Fernand Faniard: Mélodies – Airs d’opéra
CD Musique en Walonnie  MEW 805
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To be honest, I fear this admirable issue is not going to make a lasting impression on vocal buffs due to the unrepresentative repertoire. It is a painstakingly fine transfer of radio broadcasts that have been circulating for many years on cassette and on cd-r.  Fernand Smeets was born in 1894 in Sint-Joost-ten-Node, a Brussels suburb; at the time mainly speaking Dutch which was Smeets’ mother language. He had a promising baritone voice and made his début at De Munt in 1920. Six years later, after having restudied his voice, he became a heroic tenor singing at the Antwerp French Opera (that would disappear forever due to the economic crisis, leaving the field to the Dutch speaking Royal Flemish opera). He soon went to France and made his début at the Palais Garnier in 1930. He would sing there on and off untill 1951. When not in Paris he sang at the big French theatres or in the French colonies; always in French and often in roles from the German repertoire. An Italian début in Parma however was a failure. During the war he often returned to his mother country, mostly singing his German roles in Dutch in Antwerp. After the war he became a Frenchman and he died in Paris in 1955.
Faniard’s only commercial record consists of two Flemish songs and I highly regret they are not on this CD as after all they show the younger singer. I too well know there is no love lost nowadays in Belgium between Flemings and Walloons and it is somewhat politically difficult for a series called “Musique en Wallonie” to publish Dutch songs but still it is a loss for the listener. The recordings on this CD are from a few radio performances in 1949 at Radio Alger while others are private recordings one year later plus a recital of French mélodies for German radio in 1951; so at the real end of Faniard’s career though it is difficult to hear a marked vocal decline. Of course there are no real vocal hurdles in these French mélodies or German songs in the terms of tessitura or overcoming a Wagnerian orchestra but one nevertheless hears a still an impressive voice. The sound is manly and baritonal with an interesting timbre and he shows some metal in Schumann’s “Ich grolle nicht”, proving that after all he was mainly a Wagnerian tenor.  Nevertheless he is well able to use a refined piano when necessary. His German pronunciation is fine, surely in a time when few singers making a career in France were able to sing in that language. He himself translated two Hugo Wolf songs into French; not very interesting ones in symphonic version and more noisy than anything else. There are only two operatic selections on the CD. Zémire is not very representative for Faniard though Alceste is and it offers fair competition to Ansseau’s more famous version. Of course the voice is less richly coloured and there are hints of throatiness at the end of a distinguished career. These version make us nevertheless regret that the tenor during his heydays never recorded Wagner in French as did Thill, Verdière etc who succeeded in making the German composer’s work often more belcanto like compared to the dreaded bark of their German language contemporaries. The operatic arias come at the end of the CD and I think it better to start your listening experience with them and then work your way forward with some mélodies and return the next day to a few other songs because in my experience, playing the CD throughout makes for a rather boring evening. As always with these series the sleeve notes by Frédéric Lemmers are exemplary (French, English and Dutch), the photographs are numerous and interesting.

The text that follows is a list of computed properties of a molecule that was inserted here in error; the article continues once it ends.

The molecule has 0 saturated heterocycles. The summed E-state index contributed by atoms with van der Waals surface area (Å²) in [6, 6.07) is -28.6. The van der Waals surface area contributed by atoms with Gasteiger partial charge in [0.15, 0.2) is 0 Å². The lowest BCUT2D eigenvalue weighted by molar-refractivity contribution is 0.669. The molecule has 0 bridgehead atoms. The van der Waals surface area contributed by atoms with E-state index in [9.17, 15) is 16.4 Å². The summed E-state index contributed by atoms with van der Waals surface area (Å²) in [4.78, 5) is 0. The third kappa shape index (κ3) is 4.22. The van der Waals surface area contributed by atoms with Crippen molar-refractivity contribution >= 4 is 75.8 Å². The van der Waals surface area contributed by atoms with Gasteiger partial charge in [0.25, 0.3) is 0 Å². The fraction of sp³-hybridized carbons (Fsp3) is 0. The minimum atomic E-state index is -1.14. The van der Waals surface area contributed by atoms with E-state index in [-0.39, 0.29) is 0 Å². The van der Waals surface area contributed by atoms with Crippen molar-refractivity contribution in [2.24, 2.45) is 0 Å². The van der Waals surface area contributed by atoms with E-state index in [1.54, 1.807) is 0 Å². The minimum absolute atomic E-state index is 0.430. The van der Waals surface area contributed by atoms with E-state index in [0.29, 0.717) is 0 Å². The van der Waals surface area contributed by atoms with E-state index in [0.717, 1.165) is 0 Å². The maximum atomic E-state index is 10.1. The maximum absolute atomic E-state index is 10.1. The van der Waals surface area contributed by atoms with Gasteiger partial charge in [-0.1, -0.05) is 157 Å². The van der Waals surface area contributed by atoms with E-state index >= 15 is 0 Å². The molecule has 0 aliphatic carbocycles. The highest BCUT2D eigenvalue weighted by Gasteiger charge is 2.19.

Jan Neckers, operanostalgia